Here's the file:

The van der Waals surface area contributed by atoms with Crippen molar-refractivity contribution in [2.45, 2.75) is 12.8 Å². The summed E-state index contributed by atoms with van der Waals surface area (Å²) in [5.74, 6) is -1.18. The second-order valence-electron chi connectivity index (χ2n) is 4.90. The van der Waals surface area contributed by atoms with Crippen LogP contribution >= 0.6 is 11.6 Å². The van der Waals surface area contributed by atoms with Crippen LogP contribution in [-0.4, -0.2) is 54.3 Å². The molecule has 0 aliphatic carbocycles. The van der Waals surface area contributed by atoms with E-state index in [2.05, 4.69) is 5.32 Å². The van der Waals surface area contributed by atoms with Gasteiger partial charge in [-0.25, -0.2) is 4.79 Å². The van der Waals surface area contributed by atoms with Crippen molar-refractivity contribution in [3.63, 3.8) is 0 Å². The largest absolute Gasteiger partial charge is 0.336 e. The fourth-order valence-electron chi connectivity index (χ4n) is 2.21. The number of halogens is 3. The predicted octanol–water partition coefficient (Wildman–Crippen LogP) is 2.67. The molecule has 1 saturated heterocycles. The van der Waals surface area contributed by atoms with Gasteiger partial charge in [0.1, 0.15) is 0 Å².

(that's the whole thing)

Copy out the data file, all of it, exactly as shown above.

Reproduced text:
The van der Waals surface area contributed by atoms with Crippen molar-refractivity contribution in [2.45, 2.75) is 12.8 Å². The summed E-state index contributed by atoms with van der Waals surface area (Å²) in [5.74, 6) is -1.18. The second-order valence-electron chi connectivity index (χ2n) is 4.90. The van der Waals surface area contributed by atoms with Crippen LogP contribution >= 0.6 is 11.6 Å². The van der Waals surface area contributed by atoms with Crippen LogP contribution in [-0.4, -0.2) is 54.3 Å². The molecule has 0 aliphatic carbocycles. The van der Waals surface area contributed by atoms with E-state index in [2.05, 4.69) is 5.32 Å². The van der Waals surface area contributed by atoms with Gasteiger partial charge in [-0.25, -0.2) is 4.79 Å². The van der Waals surface area contributed by atoms with Crippen molar-refractivity contribution in [3.63, 3.8) is 0 Å². The largest absolute Gasteiger partial charge is 0.336 e. The fourth-order valence-electron chi connectivity index (χ4n) is 2.21. The number of halogens is 3. The predicted octanol–water partition coefficient (Wildman–Crippen LogP) is 2.67. The molecule has 1 saturated heterocycles. The van der Waals surface area contributed by atoms with Gasteiger partial charge in [0.1, 0.15) is 0 Å².